That’s been the vibe throughout the unrest and chaos of the past 12 days—over and over again protesters shouted “Just leave!” at police. The crowds insisted that the law enforcement presence prompted violence instead of quelling it. And while it’s true that outsiders have played a role in attacks on police, it has been a small one. That’s thanks not to the police—who still have provided no solid evidence of organized efforts by non-Ferguson residents to stir up trouble—but to clergy members and peaceful protesters who through verbal pleas and physical containment prevented further violence. Men and women of all ages came together Monday night, locking arms just after what Joey Johnson thought would be a riot-inducing maneuver.
Where police failed, the elders in the community and their allies who had been largely absent at night during the first few days of protests, succeeded.
“When things heat up we don’t mind jumping into the middle of the fuss because we know who watches us,” Pastor Doug Hollis told the St. Louis Post-Dispatch.
If that same attitude were adopted by police the situation in Ferguson might have gone differently. Instead, members of the St. Louis County and Ferguson police departments suited up for war, putting on display their military might for the entire country to see. In the process they may have caused more harm than good. The natural reaction of a community in mourning and angry over the death of one of their own is not to submit quietly, even if the aggressors were painting red dots from sniper rifle lasers on protesters’ chest and aiming military-grade rifles at unarmed citizens in a manner that veterans have said was wholly uncalled for. For much of the past week and a half, law enforcement in Ferguson have looked like boys playing with their federally provided toys. In this case, though, the faux army was a rag tag one comprised of police who the community already didn’t trust.
The pastors brought peace. The police brought problems. Night after night their presence drew residents to the protest area. And each night brought the same threatening motions. Those criticizing the people of Ferguson should ask themselves how they would feel if police officers were pointing guns in their direction. While the police had AR-15s and sniper rifles, most protesters were armed with nothing more than water bottles. The cops had tear gas masks, and the residents of Ferguson had bandanas and swimming goggles.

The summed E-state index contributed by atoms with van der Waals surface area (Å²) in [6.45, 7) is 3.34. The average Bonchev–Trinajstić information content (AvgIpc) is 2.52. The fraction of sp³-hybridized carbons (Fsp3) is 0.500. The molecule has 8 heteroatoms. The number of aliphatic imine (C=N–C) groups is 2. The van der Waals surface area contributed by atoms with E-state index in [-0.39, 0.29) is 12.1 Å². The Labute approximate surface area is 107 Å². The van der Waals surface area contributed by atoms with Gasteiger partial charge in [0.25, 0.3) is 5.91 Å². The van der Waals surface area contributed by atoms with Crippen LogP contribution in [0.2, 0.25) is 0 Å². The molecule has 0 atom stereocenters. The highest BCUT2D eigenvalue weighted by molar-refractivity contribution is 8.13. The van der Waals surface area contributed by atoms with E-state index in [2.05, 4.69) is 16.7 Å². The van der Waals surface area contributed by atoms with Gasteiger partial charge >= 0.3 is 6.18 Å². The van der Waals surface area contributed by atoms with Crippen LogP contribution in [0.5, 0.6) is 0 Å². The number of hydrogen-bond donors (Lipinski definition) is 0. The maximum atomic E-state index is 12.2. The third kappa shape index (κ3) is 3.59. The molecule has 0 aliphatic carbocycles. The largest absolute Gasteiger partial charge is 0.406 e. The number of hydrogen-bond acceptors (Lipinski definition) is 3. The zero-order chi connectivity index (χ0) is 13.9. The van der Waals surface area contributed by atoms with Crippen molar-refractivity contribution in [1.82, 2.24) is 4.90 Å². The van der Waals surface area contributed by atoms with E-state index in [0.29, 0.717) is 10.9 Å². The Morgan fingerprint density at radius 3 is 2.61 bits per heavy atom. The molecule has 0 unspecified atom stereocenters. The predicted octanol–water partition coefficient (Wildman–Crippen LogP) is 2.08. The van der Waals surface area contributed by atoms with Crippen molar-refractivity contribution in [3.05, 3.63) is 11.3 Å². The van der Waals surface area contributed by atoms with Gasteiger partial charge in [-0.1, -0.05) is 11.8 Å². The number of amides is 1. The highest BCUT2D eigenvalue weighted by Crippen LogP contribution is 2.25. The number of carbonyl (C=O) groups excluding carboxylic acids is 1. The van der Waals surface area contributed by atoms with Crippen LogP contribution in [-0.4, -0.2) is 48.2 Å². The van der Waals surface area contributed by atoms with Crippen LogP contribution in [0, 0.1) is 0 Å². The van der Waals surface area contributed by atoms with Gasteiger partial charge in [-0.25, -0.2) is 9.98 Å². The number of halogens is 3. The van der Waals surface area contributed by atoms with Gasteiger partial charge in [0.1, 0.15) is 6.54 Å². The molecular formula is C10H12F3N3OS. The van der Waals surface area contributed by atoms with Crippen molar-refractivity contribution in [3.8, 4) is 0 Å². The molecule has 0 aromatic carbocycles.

But for people like Dix, the patience and reason on display by pastors and residents won’t result in a victory over what the communist leader sees as the sweeping societal ills that plague the black community.
“Look, I remember the 1960s and the people who started that movement weren’t very old,” Dix said. “Their elders often told them ‘You guys should be patient, you guys shouldn’t push so fast, go slower.’ But the fact that they did is actually what brought forward the movement that broke the back of the old Jim Crow. We’re facing a new Jim Crow today. And we’re facing a new generation of young people that aren’t going to go about it the way the old generation did.”
Soon, Ferguson will return to normal. The protesters and residents, reporters and photographers, outside agitators and curiosity seekers, will be gone. The gas station that was destroyed in looting following the the Brown’s death will be rebuilt, and windows on businesses in the run-down strip malls along Florissant will be replaced. Rain will eventually wash away stains on the street left by the tear gas canisters and stun grenades used by police to disperse the crowds. Life will return to normal here, and the residents of Ferguson will continue waiting for answers and what their version of justice is—the arrest and indictment of Officer Wilson.
Ferguson will need community leaders like the ones who locked arms Monday night, though, to maintain the peace that has taken over the past few—especially if Wilson remains free.
“If they don’t indict him it’s going to be another round,” Ferguson resident Steven Walsh said Wednesday afternoon. “People ain’t going to know how to act. They’re going to go crazy.”